Orphan: First Kill Review: She’s Back!

Cinema, Reviews

Isabelle Fuhrman who played a con artist and psycho-killer in Jaume Collet-Serra’s suspenseful Orphan reprises her role as a faux child for a prequel with a new twist. Her breakthrough role as Esther Albright, at the age of ten, playing a cunning woman in her thirties pretending to be a nine-year-old child, was impressively sinister and heightened the film’s gloriously unpredictable twist.

Now in her mid-twenties, the credibility of Fuhrman actually pulling off being a child is somewhat reduced, and the dull direction from William Brent Bell is no match for the original. Yet there’s still some fun to be had with the enjoyably trashy premise and a game cast that are fully in on the joke.

Julia Stiles (having a ball) and Rossif Sutherland star as Tricia and Allen, the unlucky and wealthy parents who believe they have been reunited with their lost child, when in fact they are now caregivers to a dangerous, escapee patient from an Estonian psychiatric facility. Allen is an artist who gets his mojo back after his daughter’s return, Tricia seems happy before her suspicions arise, and their teenage son Gunnar can’t stand the sight of his little sister, who he likens to Lizzie Borden. To say much more, would be to give the game away.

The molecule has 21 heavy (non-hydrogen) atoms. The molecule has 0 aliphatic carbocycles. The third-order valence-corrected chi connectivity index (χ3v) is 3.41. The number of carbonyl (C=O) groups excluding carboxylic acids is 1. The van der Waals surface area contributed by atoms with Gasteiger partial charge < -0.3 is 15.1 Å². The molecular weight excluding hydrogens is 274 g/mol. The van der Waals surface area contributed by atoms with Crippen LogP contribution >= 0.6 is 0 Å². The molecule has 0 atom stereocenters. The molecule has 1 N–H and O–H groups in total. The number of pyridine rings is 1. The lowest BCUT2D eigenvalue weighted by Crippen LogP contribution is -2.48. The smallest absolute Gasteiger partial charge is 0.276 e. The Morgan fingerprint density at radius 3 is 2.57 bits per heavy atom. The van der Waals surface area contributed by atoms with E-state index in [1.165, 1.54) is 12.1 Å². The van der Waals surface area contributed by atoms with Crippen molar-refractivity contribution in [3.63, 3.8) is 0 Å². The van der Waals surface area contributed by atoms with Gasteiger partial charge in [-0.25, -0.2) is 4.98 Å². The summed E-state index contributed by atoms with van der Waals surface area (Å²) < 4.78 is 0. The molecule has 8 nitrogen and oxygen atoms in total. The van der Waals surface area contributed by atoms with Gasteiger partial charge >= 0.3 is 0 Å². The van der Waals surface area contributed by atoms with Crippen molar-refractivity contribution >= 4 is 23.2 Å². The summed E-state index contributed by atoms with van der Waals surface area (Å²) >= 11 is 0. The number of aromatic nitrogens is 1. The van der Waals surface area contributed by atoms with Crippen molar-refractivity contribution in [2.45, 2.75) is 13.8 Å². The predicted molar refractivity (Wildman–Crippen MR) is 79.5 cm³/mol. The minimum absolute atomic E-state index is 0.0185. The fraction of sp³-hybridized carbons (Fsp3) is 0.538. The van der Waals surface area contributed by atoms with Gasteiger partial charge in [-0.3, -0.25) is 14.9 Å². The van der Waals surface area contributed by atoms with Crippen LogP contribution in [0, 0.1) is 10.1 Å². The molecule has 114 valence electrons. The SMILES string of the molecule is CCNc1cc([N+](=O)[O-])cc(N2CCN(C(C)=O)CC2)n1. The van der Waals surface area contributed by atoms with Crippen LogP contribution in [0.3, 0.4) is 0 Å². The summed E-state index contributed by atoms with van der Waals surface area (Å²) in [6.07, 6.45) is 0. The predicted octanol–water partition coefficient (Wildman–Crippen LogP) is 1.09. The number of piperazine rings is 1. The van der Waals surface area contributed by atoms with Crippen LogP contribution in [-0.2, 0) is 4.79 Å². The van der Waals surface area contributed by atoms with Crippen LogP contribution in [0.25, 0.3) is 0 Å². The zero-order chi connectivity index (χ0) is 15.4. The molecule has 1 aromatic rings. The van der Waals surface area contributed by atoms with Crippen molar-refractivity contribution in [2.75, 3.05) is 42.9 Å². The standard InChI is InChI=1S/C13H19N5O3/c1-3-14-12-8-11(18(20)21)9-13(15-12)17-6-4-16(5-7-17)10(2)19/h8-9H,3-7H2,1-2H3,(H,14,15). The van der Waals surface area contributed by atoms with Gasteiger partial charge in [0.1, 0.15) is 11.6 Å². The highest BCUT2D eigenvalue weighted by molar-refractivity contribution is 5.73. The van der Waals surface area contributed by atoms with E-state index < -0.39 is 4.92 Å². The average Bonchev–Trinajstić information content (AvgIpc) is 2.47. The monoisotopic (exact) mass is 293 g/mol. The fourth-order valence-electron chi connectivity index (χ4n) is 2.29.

Fuhrman’s performance as Esther is once again entertainingly unhinged. She still knows how to shoot a dirty look like no other, and relishes in the character’s spiteful and vicious behaviour to hilarious ends. Any time she’s on screen there’s something to enjoy and even watching her menacingly viewing a Shirley Temple film is strangely hypnotic. The villain origin story often comes with some sort of explanation as to why a person has lost their humanity, but the screenplay by David Coggeshall could care less about exploring any of that, instead simply embracing the absurdity of it all with brutal kills and devious cat and mouse games.

Signature Entertainment presents Orphan: First Kill exclusively in cinemas from 19th August. Find more reviews at SciFiNow. 

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